What is a Boxer Engine?
If you’ve ever watched a Subaru or Porsche commercial or read any sort of promotional material for their cars, you’ve likely heard of the term “boxer engine,” which both automakers are famous for using. However, it’s unlikely you’ve heard either of them go into any depth explaining what they are and what they really do. So we’re here to answer the question once and for all: what is a boxer engine, and what’s good (and bad) about them?
Boxer-Powered: The 2017 Subaru WRX
What is a Boxer Engine?
For the most part, the term “boxer engine” is used to refer to flat engines. Unlike V engines, flat engines have horizontally-opposed pistons, which makes them wider than traditional engines but more naturally balanced. They were first invented in 1896 by Karl Benz and were quickly nicknamed “boxer” engines because each pair of pistons moves in and out together like the gloves of a boxer.
The difference between a flat engine and a true boxer engine can be boiled down to the following: boxers use one crankpin per cylinder while flat engines use one crankpin per two horizontally-opposed cylinders.
However, people may not always match the terminology to that strict guideline. Generally, flat engines with four or fewer cylinders—like the 2.0-liter that powers the Subaru BRZ and Toyota 86—are referred as boxer engines while flat engines with six or more cylinders are simply called flat-six engines, flat-eight engines, and so on.
Less vibration: Because boxer engines have pairs of pistons reaching dead center simultaneously in opposite directions, they inherently produce less vibration than traditional inline or V engines, which require additional parts to achieve the same effect.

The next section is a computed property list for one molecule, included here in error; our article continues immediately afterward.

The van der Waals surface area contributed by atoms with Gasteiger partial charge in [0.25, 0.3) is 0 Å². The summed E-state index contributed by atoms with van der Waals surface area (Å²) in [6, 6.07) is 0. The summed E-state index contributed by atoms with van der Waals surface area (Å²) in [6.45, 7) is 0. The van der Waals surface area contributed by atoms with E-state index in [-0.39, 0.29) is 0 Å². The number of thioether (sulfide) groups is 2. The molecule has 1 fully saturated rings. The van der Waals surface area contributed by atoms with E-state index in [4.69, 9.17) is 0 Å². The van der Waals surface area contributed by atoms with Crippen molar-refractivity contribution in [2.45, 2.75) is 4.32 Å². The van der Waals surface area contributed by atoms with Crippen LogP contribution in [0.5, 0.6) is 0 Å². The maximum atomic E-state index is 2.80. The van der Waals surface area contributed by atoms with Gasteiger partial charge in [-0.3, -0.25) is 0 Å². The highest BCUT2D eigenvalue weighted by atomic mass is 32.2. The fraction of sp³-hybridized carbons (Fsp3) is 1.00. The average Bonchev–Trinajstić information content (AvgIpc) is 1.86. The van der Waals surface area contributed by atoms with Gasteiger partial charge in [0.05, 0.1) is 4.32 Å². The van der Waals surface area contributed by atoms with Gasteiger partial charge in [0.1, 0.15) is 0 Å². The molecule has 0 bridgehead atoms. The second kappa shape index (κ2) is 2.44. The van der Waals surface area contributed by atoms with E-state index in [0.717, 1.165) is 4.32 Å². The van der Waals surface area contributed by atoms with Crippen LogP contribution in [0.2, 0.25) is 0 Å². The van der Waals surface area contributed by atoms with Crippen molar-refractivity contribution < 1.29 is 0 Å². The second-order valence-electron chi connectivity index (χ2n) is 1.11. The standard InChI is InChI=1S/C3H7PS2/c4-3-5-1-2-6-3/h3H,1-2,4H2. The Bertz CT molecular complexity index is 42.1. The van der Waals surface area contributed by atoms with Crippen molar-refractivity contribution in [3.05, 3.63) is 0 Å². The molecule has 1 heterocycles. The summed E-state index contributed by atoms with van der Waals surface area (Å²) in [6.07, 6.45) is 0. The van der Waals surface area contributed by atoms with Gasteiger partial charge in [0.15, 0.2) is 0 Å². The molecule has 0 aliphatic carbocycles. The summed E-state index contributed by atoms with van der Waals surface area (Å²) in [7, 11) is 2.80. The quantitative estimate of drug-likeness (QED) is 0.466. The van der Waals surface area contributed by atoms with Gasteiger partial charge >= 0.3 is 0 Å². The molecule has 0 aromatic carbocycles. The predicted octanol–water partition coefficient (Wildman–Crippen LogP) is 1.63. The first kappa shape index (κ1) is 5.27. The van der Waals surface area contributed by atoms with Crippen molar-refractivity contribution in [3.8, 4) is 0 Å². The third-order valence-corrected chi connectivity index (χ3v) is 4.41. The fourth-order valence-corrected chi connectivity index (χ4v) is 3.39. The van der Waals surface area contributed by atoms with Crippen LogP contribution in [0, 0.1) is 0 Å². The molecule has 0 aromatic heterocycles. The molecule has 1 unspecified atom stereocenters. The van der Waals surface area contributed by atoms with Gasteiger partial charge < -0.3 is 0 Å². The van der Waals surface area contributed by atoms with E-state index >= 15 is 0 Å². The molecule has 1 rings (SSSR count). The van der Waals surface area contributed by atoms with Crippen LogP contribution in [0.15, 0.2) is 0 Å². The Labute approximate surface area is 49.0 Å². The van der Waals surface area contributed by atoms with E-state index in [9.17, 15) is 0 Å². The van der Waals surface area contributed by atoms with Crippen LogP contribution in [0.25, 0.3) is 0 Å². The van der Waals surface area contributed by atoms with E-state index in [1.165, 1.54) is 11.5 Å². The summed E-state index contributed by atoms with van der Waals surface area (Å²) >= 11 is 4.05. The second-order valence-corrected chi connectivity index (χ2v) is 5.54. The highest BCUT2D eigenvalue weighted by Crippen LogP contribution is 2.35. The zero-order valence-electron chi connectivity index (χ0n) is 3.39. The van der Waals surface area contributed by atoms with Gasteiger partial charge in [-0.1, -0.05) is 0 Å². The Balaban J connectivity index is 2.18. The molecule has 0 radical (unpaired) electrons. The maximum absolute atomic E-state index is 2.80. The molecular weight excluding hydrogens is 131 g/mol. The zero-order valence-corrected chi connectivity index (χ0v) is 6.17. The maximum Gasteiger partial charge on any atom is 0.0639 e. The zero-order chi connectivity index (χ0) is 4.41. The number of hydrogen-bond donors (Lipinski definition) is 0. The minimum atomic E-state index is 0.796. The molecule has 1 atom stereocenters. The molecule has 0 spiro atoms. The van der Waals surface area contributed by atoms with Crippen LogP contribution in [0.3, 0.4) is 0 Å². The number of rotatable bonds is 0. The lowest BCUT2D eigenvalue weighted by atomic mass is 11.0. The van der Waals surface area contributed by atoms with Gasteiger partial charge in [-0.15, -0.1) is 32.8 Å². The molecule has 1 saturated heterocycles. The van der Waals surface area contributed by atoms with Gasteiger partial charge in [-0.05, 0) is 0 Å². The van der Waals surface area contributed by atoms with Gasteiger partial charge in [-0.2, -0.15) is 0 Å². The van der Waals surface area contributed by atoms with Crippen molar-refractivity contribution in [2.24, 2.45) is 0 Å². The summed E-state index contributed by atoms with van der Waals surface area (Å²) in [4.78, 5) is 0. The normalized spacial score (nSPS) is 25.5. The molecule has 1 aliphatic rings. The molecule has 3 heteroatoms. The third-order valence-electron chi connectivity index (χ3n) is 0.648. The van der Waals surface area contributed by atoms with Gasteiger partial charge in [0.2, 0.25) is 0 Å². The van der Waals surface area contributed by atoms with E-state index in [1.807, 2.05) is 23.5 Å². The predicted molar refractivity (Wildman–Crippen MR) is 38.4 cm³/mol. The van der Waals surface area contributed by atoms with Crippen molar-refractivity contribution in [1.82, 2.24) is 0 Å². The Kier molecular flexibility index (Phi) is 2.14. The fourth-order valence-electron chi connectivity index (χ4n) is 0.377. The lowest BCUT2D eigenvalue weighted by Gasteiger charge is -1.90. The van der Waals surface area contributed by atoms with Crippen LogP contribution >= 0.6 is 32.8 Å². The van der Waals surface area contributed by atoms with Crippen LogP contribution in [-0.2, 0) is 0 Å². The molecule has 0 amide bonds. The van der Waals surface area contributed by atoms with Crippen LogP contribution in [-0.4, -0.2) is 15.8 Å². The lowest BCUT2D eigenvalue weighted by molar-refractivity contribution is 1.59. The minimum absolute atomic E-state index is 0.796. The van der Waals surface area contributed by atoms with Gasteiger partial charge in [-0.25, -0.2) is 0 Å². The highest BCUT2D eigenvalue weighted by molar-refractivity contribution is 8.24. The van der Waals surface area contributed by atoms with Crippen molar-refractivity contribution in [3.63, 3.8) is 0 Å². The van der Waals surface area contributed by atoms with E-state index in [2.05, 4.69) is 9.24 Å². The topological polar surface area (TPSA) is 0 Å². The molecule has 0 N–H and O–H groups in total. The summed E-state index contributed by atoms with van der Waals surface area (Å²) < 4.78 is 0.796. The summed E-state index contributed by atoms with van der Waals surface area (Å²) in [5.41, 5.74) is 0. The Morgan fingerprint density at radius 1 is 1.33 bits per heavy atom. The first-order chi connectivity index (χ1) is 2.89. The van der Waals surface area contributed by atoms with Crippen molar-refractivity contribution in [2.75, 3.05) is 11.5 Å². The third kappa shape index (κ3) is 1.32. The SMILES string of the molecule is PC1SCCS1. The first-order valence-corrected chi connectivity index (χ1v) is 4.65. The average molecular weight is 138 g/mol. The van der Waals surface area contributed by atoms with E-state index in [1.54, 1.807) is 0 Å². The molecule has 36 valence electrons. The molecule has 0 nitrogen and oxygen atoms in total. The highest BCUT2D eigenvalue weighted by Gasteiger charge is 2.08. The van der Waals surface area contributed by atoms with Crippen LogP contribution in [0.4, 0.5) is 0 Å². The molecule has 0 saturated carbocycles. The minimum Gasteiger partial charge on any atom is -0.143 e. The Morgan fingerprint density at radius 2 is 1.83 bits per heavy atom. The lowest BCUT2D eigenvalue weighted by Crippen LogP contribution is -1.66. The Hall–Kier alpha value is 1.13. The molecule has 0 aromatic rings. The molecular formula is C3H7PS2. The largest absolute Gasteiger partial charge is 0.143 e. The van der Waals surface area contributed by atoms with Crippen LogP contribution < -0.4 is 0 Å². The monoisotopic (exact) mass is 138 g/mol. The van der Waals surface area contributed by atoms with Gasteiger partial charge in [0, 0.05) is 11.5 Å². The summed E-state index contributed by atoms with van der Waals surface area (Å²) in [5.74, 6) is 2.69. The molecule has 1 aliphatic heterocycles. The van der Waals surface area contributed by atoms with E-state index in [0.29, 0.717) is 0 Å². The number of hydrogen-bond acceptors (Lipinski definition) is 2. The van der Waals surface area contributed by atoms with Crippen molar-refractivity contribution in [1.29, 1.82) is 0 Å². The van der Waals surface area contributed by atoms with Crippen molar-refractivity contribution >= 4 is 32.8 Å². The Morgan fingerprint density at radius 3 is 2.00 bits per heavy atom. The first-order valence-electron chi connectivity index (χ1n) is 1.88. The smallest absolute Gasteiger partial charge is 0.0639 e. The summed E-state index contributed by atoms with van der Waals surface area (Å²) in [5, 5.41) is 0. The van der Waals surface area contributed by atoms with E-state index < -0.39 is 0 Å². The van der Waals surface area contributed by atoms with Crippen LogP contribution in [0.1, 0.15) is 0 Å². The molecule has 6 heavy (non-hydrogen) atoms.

Lower center of gravity: By virtue of being flatter, boxer engines have lower centers of gravity than other engines, which lowers the center of gravity of the cars in which they are mounted. As a result, these cars have better handling and experience less body roll. Boxer engines also improve safety as they are more likely to drop below the passenger compartment rather than into it during a frontal collision.
Better fuel economy: Thanks to the flat layout of boxer engines, the flow of power from the engine to the transmission is more linear, reducing the need for extra components and increasing efficiency. That’s one of the reasons behind Subaru’s highly competitive fuel economy numbers even with all-wheel-drive (AWD) drivetrains.
Increased complexity: Compared to V engines, boxer engines have more camshafts, more complex camshaft belts, and more complex cooling. That makes boxer engines harder and more expensive to work on. It’s also a total hassle to change the spark plugs.
Restrictive design: The width and required orientation of boxer engines seriously restricts what manufacturers can do with them, which limits their use to specific powertrain configurations that may not be reusable across their lineup. That’s one of the reasons they are so niche in today’s industry.
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Boxer engines provide some very clear benefits—smoothness, handling, and economy—at the cost of increased complexity and design limitations. Part of why they aren’t seen more often is that the average passenger car you can buy has the engine at the front with power routed to the front wheels, which works best with compact, transversely-mounted engines—not boxers.
On the other hand, boxer engines work well in air-cooled, rear-engined RWD cars where width is less of a concern (think Porsche), and front-engined AWD cars where a low, short, and longitudinally-mounted engine can accommodate the front wheel drive shafts (think Subaru).
Ultimately, boxer engines may be thought of as niche, but well worth the bother if the automaker not only works around their design, but uses their design to their advantage.
- Kurt VerlinEditor
Kurt Verlin was born in France and lives in the United States. Throughout his life he was always told French was the language of romance, but it was English he fell in love with. He likes cats, music, cars, 30 Rock, Formula 1, and pretending to be a race car driver in simulators; but most of all, he just likes to write about it all. See more articles by Kurt.